Mitsuko’s best friend Aki (Yuki Sakurai) tries to ease the panicked girl. Aki explains the rhythms of their school life and along with two other pals Sur (known for her affinity to surrealism), Taeko, they ditch the first class. The four run to the calm shores of a lake discussing on free will and force of spontaneous actions. Sur offers a lot to contemplate. She states a theory of parallel universe; advice to Mitsuko “Life is surreal. Don’t let it consume you” and also warns her “May be our destiny is decided. We’re trapped in it”. There’s something ominous as the girls return back to school, only to discover the makings of another massacre. Mitsuko runs and runs chased by this excessive, nonsensical violence. Surreal, at times, would seem so simple a word to describe what unfolds. And, the primary fun in “Tag” is watching Mitsuko tripping into rabbit holes of gory, surrogate nightmares.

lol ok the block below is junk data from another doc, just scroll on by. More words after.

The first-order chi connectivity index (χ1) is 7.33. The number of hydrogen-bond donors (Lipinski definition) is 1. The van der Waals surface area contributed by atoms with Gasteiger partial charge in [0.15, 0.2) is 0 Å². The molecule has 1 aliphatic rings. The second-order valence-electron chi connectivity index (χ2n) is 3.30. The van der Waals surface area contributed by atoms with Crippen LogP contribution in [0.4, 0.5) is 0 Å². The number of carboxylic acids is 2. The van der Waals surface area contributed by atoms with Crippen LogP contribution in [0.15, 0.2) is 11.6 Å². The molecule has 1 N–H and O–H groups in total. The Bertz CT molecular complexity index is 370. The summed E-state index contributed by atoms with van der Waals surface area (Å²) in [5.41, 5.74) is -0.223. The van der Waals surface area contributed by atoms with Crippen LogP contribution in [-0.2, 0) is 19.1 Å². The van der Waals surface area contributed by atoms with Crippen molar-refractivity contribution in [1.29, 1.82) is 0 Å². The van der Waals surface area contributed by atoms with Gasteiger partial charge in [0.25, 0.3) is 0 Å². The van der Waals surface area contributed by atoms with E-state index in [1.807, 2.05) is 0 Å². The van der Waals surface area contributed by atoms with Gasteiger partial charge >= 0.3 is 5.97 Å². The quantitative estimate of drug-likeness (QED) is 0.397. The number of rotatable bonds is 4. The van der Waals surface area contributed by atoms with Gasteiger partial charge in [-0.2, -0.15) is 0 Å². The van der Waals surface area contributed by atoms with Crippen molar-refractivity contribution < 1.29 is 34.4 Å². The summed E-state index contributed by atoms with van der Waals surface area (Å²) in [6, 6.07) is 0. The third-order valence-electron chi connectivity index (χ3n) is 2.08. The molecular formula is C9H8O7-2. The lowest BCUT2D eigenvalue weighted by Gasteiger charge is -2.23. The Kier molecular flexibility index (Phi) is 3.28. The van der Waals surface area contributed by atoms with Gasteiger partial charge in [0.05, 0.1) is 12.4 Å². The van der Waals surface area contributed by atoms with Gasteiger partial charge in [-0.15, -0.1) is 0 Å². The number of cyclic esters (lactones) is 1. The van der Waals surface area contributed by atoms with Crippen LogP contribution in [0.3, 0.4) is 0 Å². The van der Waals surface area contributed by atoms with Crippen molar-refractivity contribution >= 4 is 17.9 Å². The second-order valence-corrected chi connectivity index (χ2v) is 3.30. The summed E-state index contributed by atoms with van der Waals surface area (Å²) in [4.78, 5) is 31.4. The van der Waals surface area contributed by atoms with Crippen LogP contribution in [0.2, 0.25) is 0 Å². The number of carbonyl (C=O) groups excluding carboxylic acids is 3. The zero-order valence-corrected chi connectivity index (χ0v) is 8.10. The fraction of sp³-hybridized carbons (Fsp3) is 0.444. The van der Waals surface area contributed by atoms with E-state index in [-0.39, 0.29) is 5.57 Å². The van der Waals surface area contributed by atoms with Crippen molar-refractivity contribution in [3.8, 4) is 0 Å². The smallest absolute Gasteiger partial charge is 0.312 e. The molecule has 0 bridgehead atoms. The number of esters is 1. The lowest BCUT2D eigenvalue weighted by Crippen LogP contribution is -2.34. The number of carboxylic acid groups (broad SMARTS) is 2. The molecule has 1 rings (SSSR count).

“Tag” is one of the half a dozen movies made by Sono in 2015 (all of the six films are said to use a variety of cinematic languages). Even after considering the budgetary and time limits, “Tag” doesn’t feel rushed off. It isn’t devised as a film for his fans to say ‘how cool this guy is’; it withholds some serious, smart commentary within what looks like a bloodstained superficial yarn. Of course, the film has quite a few unsatisfactory elements, but director Sono’s ability to weave outright craziness as well as understated social content is to an extent, seems very admirable.
Sono has based his script on Yusuke Yamade’s dystopian novel. The novel has already been made into a blockbuster film (in 2008). But, Sono loads his own original ideas into the familiar premise (he even claims to have not read the novel before the shoot). Among all the blood sprays, there is a Sono-esque query about reality, ego, identity and fate. In the narrative, Mitsuko transforms into Keiko and then later to Izumi (three different actresses play the central, transformed character, which is something Luis Bunuel employed in his surrealistic “That Obscure Object of Desire”). The one common element that underlines the three characters is their necessity to run in order to survive or exist. So, along this existential trip, Mitsuko metamorphoses from being a passive girl to a reactionary woman (Keiko) and further metamorphoses to become a woman (Izumi), who shapes her very own fate or destiny. The strikingly odd Sur mentions “May be our destiny is decided” (the falling of feather becomes a recurrent visual motif).